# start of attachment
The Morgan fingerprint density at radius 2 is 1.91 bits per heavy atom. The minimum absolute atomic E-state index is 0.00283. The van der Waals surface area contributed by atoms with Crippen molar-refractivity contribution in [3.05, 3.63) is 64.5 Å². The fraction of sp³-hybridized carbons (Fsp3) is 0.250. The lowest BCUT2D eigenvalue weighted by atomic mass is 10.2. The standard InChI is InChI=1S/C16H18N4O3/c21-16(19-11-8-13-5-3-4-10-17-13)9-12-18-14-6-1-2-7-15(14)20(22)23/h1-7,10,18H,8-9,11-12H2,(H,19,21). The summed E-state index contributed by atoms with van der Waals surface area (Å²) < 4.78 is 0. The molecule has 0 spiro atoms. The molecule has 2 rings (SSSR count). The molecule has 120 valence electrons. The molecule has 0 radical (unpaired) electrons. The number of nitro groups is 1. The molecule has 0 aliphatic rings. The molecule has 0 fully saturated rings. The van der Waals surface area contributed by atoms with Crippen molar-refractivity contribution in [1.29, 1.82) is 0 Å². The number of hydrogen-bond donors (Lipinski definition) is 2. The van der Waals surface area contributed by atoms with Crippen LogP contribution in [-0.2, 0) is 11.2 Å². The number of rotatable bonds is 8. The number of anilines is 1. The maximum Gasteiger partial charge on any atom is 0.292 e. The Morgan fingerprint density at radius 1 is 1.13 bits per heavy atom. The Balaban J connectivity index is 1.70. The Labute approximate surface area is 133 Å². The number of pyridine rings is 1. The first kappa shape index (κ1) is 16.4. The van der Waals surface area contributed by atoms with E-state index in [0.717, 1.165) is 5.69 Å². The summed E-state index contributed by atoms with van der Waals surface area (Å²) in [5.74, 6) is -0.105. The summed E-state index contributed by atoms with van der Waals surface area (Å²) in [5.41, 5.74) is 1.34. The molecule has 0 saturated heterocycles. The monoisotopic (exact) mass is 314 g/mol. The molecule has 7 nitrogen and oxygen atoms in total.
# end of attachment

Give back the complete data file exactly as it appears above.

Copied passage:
The Morgan fingerprint density at radius 2 is 1.91 bits per heavy atom. The minimum absolute atomic E-state index is 0.00283. The van der Waals surface area contributed by atoms with Crippen molar-refractivity contribution in [3.05, 3.63) is 64.5 Å². The fraction of sp³-hybridized carbons (Fsp3) is 0.250. The lowest BCUT2D eigenvalue weighted by atomic mass is 10.2. The standard InChI is InChI=1S/C16H18N4O3/c21-16(19-11-8-13-5-3-4-10-17-13)9-12-18-14-6-1-2-7-15(14)20(22)23/h1-7,10,18H,8-9,11-12H2,(H,19,21). The summed E-state index contributed by atoms with van der Waals surface area (Å²) < 4.78 is 0. The molecule has 0 spiro atoms. The molecule has 2 rings (SSSR count). The molecule has 120 valence electrons. The molecule has 0 radical (unpaired) electrons. The number of nitro groups is 1. The molecule has 0 aliphatic rings. The molecule has 0 fully saturated rings. The van der Waals surface area contributed by atoms with Crippen molar-refractivity contribution in [1.29, 1.82) is 0 Å². The number of hydrogen-bond donors (Lipinski definition) is 2. The van der Waals surface area contributed by atoms with Crippen LogP contribution in [-0.2, 0) is 11.2 Å². The number of rotatable bonds is 8. The number of anilines is 1. The maximum Gasteiger partial charge on any atom is 0.292 e. The Morgan fingerprint density at radius 1 is 1.13 bits per heavy atom. The Balaban J connectivity index is 1.70. The Labute approximate surface area is 133 Å². The number of pyridine rings is 1. The first kappa shape index (κ1) is 16.4. The van der Waals surface area contributed by atoms with E-state index in [0.717, 1.165) is 5.69 Å². The summed E-state index contributed by atoms with van der Waals surface area (Å²) in [5.74, 6) is -0.105. The summed E-state index contributed by atoms with van der Waals surface area (Å²) in [5.41, 5.74) is 1.34. The molecule has 0 saturated heterocycles. The monoisotopic (exact) mass is 314 g/mol. The molecule has 7 nitrogen and oxygen atoms in total.